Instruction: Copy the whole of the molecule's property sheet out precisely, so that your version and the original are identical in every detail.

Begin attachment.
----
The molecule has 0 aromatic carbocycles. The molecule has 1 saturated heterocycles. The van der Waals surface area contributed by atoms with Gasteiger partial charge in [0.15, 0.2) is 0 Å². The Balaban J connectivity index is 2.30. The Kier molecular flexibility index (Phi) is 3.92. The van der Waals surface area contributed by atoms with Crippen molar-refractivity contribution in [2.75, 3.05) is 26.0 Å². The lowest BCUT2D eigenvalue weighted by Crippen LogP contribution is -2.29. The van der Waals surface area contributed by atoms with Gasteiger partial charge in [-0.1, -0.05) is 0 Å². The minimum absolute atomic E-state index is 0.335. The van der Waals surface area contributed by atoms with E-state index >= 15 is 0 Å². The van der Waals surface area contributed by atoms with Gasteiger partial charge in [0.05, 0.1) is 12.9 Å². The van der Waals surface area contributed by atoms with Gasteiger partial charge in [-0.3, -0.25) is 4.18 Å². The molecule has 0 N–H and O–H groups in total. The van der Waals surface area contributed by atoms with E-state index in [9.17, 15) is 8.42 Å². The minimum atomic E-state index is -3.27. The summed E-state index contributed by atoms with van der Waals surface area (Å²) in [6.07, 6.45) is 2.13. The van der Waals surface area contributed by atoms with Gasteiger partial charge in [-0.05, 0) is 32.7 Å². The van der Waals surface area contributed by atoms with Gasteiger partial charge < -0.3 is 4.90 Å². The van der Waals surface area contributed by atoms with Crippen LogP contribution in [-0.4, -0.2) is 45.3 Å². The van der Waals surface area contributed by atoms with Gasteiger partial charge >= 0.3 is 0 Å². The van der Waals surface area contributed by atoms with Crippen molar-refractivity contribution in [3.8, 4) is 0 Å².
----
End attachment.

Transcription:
The molecule has 0 aromatic carbocycles. The molecule has 1 saturated heterocycles. The van der Waals surface area contributed by atoms with Gasteiger partial charge in [0.15, 0.2) is 0 Å². The Balaban J connectivity index is 2.30. The Kier molecular flexibility index (Phi) is 3.92. The van der Waals surface area contributed by atoms with Crippen molar-refractivity contribution in [2.75, 3.05) is 26.0 Å². The lowest BCUT2D eigenvalue weighted by Crippen LogP contribution is -2.29. The van der Waals surface area contributed by atoms with Gasteiger partial charge in [-0.1, -0.05) is 0 Å². The minimum absolute atomic E-state index is 0.335. The van der Waals surface area contributed by atoms with E-state index >= 15 is 0 Å². The van der Waals surface area contributed by atoms with Gasteiger partial charge in [0.05, 0.1) is 12.9 Å². The van der Waals surface area contributed by atoms with Gasteiger partial charge in [-0.3, -0.25) is 4.18 Å². The molecule has 0 N–H and O–H groups in total. The van der Waals surface area contributed by atoms with E-state index in [9.17, 15) is 8.42 Å². The minimum atomic E-state index is -3.27. The summed E-state index contributed by atoms with van der Waals surface area (Å²) in [6.07, 6.45) is 2.13. The van der Waals surface area contributed by atoms with Gasteiger partial charge in [-0.05, 0) is 32.7 Å². The van der Waals surface area contributed by atoms with Gasteiger partial charge < -0.3 is 4.90 Å². The van der Waals surface area contributed by atoms with Crippen LogP contribution in [-0.4, -0.2) is 45.3 Å². The van der Waals surface area contributed by atoms with Gasteiger partial charge >= 0.3 is 0 Å². The van der Waals surface area contributed by atoms with Crippen molar-refractivity contribution in [3.8, 4) is 0 Å².